So, in the 1980s Irving Kirsch (the guy who is probably better known to those outside placebo studies for his critique of antidepressants: I.e. he demonstrated that FDA approved and widely prescribed antidepressants were no more effective than placebos) proposed the response-expectancy explanation for placebo responses. This explains placebo responses as responses to expectations: for example, you expect to find it difficult to sleep having had a double espresso late at night, and your expectation is based on your beliefs that caffeine is a stimulant and that a double espresso gives you a strong shot of caffeine. In response to this expectation you do indeed suffer disrupted sleep. However, unbeknownst to you, your host last night had run out of your favoured Java blend and, so as to avoid the shame which would inevitably follow from such a social faux pas, had elected to give you a Swiss water decaffeinated double espresso, without informing you. So, your poor sleep was a placebo response, based on our expectation, which in turn was based on your (false) belief that the coffee was caffeinated.

The response-expectancy explanation is the dominant explanation to date. In fact, when I attended the big placebo conference in Leiden earlier this month (April 2017 - the inaugural conference of the Society for Interdisciplinary Placebo Studies - SIPS) the vast majority of those speaking at the conference proceeded as if this was the explanation: placebos are expectancy responses. I was one of only two dissenting voices (of which I was aware) among the speakers, the other being  the cognitive psychologist, Jan De Houwer (...I found common intellectual ground with a cognitive psychologist.)

For my part, I just don't think the response-expectancy explanation works. Here are the problems, as I see them.

To expect something one has to represent, in the form of a belief, the putative state of affairs one is expecting and the problem is that in many documented cases of placebo responses there is simply no evidence that those responding to the sham treatment have such a belief (unlike in the coffee example). However, and this is the more telling point, there are many cases of placebo responses where those responding to sham treatments in placebo-type ways do not have the epistemic resources, or even access to them, such that they might form the required belief. So, it is not merely that there are cases of "placebo responses" where those who respond do not appear to have the beliefs that would be required in order to form the expectation, it is that they don't have access to the data that would be required to serve as the 'building blocks' for such an expectation.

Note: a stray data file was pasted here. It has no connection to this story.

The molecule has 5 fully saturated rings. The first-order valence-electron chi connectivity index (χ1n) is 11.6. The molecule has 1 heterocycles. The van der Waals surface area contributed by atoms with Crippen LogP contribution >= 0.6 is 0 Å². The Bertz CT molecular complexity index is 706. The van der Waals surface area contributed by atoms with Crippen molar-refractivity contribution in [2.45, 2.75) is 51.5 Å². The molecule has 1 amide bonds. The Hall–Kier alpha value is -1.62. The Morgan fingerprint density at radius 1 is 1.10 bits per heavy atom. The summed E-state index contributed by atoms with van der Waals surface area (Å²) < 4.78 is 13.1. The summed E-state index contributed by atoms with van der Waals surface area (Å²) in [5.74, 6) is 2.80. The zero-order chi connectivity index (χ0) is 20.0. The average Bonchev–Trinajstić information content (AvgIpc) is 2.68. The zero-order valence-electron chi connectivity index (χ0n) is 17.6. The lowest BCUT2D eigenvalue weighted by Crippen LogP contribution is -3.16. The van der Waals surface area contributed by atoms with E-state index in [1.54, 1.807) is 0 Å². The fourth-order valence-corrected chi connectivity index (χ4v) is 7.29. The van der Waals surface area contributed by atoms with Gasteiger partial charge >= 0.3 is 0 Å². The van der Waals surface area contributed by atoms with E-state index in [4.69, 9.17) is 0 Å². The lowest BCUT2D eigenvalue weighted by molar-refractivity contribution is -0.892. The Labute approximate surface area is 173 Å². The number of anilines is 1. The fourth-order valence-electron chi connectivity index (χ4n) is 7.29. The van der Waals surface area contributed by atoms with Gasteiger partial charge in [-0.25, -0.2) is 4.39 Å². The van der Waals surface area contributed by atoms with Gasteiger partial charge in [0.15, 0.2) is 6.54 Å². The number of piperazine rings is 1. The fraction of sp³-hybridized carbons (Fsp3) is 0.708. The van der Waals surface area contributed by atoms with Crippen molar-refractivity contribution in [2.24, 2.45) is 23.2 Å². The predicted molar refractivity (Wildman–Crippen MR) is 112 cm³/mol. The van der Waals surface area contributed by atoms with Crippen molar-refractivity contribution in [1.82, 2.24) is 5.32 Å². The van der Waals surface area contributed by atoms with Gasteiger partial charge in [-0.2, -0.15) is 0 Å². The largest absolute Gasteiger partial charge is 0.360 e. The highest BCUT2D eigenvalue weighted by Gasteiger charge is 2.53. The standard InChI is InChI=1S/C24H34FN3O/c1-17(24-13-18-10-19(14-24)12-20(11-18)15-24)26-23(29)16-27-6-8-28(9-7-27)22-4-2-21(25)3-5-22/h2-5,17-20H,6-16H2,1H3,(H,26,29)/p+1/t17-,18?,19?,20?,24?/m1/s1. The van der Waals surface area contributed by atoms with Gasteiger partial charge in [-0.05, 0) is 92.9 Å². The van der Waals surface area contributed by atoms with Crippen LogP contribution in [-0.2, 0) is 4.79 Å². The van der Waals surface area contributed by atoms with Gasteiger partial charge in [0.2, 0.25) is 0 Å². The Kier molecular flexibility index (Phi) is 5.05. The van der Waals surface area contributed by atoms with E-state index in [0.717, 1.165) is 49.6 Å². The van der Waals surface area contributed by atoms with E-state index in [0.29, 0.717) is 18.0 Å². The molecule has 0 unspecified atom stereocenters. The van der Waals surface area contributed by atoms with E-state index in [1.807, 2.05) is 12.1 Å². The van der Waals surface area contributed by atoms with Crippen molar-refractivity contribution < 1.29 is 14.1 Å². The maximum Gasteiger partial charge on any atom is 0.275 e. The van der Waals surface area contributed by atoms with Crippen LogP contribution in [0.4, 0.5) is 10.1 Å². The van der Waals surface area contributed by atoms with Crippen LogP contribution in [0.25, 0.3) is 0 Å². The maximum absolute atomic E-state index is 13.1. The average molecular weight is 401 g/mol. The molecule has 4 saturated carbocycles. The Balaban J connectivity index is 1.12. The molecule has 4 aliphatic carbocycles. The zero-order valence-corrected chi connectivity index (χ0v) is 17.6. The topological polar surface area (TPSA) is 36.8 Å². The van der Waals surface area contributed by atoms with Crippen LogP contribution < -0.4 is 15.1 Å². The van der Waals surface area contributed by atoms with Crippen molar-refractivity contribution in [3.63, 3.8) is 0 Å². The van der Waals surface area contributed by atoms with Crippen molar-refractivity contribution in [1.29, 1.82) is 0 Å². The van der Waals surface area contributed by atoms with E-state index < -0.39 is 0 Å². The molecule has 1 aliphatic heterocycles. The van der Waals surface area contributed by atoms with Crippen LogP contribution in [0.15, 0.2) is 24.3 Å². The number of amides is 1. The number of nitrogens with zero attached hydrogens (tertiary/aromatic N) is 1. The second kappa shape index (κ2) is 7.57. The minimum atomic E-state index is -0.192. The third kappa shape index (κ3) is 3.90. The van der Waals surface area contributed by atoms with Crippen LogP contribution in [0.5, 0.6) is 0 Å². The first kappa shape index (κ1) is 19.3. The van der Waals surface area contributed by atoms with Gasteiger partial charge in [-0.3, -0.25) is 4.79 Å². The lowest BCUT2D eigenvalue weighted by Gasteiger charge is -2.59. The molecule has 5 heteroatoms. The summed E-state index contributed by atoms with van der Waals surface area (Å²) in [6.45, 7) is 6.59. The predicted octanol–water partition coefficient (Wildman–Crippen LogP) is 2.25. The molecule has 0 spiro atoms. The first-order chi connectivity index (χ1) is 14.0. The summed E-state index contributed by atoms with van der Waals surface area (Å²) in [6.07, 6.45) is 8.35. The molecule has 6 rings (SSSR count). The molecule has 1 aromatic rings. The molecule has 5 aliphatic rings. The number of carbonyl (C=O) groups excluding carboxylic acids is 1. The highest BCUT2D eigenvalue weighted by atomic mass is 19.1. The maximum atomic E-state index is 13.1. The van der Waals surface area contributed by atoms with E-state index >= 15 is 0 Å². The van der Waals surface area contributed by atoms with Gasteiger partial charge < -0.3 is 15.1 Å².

So, what of expectation now? If, as the response-expectancy crowd want to do, we hold on to expectancy as an explanation for "placebo responses", then we need to provide warrant for our having extended the grammar of “to expect”, such that in this use it is not internally related to, it does not invoke, a propositionally structured belief, a representation of a state of affairs. This, in turn entails having access to the epistemic resources, which, recall, we have seen are simply unavailable in many cases of placebo responses.

We can put the argument of the last paragraph less abstractly: if you want to stick with expectancy, you owe us an explanation as to how someone can expect something while not being in a position to know what it is they are expecting, i.e. how can one expect something without being able to specify or represent the something they are expecting?

Alternatively, we can leave the grammar of 'to expect' as it is, stop trying to square this particular circle, and instead drop the overly restrictive reliance on response-expectancy as a global explanation for "placebo responses". Then, instead, we might talk more broadly about meaning responses (as Dan Moerman does), and set about, via ethnographic investigations of people responding in medically significant ways to pharmaceutically and surgically inert interventions, gaining better understanding of medically significant meaning responses.

Here we are talking about the world having meaning in a way that does not demand that we first have the resources to form beliefs about (possible) states of affairs in the world, for we don't need to expect something to cure us for us to be cured when we have received a sham treatment. Rather, we move beyond such a representationalist picture of cognition, to more enactive or even ethnomethodologically-informed accounts.

That’s the issue, and that is why I’m so preoccupied with this right now.